Usually, the decorative state of a laundry room doesn’t matter that much, but ours is also the hallway to get into the downstairs. I walked through there all the time. Out of all the room in our house, it was the one that bugged me the most. I didn’t like a single thing about it. Boring, ill-painted (and damaged) walls, and awful stick on tiles that reminded me of a cross between an old lady’s home and a trashy bathroom.
We tore up the tiles to refinish the concrete underneath. It took weeks of tedious work. We had to scrape it up bit by bit and then use nasty chemicals to remove the adhesive.
Once the tiles were gone and the floor changed to black concrete, it got a little better. Then the stairs were torn apart, and the closets reworked, and it was much better.
One of the big changes we made was insulating a bare concrete wall. The room was instantly warmer and it also gained a wall of beadboard. We also upgraded an old stained utility sink to a wall mounted version. We bought the washer and dryer second hand. They aren’t by any means new or fresh, but they aren’t going anywhere until they don’t function anymore.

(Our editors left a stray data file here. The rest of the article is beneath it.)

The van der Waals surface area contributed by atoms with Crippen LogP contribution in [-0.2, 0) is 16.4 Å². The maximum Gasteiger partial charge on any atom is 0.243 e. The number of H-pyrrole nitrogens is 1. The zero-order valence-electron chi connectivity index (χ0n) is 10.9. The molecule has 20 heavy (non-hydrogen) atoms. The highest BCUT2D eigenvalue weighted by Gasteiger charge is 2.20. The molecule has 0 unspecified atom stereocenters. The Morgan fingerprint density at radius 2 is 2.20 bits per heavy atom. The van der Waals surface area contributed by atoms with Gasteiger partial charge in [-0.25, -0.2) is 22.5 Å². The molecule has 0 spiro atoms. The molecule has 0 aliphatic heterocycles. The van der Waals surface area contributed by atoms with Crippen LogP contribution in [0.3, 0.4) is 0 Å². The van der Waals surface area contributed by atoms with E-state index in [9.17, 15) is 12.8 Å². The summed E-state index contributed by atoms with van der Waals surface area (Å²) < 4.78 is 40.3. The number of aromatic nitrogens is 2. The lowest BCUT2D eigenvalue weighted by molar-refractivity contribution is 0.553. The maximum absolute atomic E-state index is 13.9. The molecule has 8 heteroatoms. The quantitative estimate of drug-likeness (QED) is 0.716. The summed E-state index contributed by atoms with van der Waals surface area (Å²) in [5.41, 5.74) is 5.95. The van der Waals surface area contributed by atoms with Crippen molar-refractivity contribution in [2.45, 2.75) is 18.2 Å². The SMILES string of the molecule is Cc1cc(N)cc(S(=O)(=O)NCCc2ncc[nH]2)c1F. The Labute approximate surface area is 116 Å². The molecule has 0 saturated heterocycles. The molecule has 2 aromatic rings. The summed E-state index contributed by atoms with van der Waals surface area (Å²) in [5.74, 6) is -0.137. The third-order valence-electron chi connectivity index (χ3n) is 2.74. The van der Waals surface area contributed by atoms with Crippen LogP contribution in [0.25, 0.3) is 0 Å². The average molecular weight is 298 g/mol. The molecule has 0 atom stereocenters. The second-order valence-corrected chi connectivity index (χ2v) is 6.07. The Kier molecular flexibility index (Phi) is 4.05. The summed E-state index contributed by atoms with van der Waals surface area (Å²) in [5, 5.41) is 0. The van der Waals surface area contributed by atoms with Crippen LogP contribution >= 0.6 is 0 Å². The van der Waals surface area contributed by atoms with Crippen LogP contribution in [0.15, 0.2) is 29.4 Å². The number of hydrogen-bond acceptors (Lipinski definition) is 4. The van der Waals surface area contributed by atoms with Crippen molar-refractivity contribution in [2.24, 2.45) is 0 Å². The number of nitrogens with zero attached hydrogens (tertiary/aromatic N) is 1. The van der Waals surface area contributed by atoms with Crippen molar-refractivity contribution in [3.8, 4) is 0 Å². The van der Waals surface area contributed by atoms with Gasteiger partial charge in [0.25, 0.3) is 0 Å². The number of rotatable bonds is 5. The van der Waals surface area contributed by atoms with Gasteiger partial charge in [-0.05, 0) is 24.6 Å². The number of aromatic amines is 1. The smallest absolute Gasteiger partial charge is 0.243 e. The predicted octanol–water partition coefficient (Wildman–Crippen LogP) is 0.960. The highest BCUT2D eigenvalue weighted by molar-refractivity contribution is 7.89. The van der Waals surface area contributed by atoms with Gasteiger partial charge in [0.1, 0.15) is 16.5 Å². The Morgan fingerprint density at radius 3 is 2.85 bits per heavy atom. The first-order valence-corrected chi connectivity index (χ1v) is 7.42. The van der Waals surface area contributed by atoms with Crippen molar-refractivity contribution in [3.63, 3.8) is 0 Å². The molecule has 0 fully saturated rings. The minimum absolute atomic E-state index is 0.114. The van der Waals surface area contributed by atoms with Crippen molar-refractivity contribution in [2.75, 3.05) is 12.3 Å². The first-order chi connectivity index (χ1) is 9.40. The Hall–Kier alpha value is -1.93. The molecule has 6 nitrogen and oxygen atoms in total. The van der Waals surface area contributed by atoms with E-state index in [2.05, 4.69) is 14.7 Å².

I found the cupboard in the laundry room in a storage closet. I’m not sure where it came from, but I wanted to upgrade it and used it for storage there. I had seen eggs (yes eggs) decorated with torn maps, and I had a bunch of vintage maps I had taken from my grandparents. With a bit of labor and modge-podge, I covered the old cupboard in maps. It’s not perfect: I could have spent more time getting out wrinkles.
- Maps: Free, from family
- Clipboard: Free, from family
- Curtain: Free, homemade
- Cupboard: Free, on-site
- Drying rack: $10, Ikea
- Drying Hooks: $5, Ikea
- Washer and Dryer: $375, used
- Utility Sink: $55, home depot
- Faucet for Sink:$20, Amazon
- Sink Aerator: $10, Amazon
- Carpet: $200, Flor
- Laundry Baskets: $20, Walmart